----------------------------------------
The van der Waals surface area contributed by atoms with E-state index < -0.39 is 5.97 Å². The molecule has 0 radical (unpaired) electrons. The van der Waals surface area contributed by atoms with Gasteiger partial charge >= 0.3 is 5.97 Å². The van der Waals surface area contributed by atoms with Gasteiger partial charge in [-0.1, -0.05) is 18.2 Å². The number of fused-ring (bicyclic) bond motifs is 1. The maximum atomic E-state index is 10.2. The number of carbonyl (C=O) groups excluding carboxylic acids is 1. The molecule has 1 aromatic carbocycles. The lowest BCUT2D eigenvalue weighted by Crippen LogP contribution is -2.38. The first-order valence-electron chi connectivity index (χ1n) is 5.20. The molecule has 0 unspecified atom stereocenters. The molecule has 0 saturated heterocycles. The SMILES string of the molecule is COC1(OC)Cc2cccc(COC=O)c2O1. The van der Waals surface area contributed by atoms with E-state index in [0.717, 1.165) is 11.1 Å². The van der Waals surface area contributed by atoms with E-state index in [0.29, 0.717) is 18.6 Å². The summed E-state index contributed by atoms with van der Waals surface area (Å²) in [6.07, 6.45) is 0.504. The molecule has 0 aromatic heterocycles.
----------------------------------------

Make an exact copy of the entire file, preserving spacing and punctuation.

The van der Waals surface area contributed by atoms with E-state index < -0.39 is 5.97 Å². The molecule has 0 radical (unpaired) electrons. The van der Waals surface area contributed by atoms with Gasteiger partial charge >= 0.3 is 5.97 Å². The van der Waals surface area contributed by atoms with Gasteiger partial charge in [-0.1, -0.05) is 18.2 Å². The number of fused-ring (bicyclic) bond motifs is 1. The maximum atomic E-state index is 10.2. The number of carbonyl (C=O) groups excluding carboxylic acids is 1. The molecule has 1 aromatic carbocycles. The lowest BCUT2D eigenvalue weighted by Crippen LogP contribution is -2.38. The first-order valence-electron chi connectivity index (χ1n) is 5.20. The molecule has 0 unspecified atom stereocenters. The molecule has 0 saturated heterocycles. The SMILES string of the molecule is COC1(OC)Cc2cccc(COC=O)c2O1. The van der Waals surface area contributed by atoms with E-state index in [0.717, 1.165) is 11.1 Å². The van der Waals surface area contributed by atoms with E-state index in [0.29, 0.717) is 18.6 Å². The summed E-state index contributed by atoms with van der Waals surface area (Å²) in [6.07, 6.45) is 0.504. The molecule has 0 aromatic heterocycles.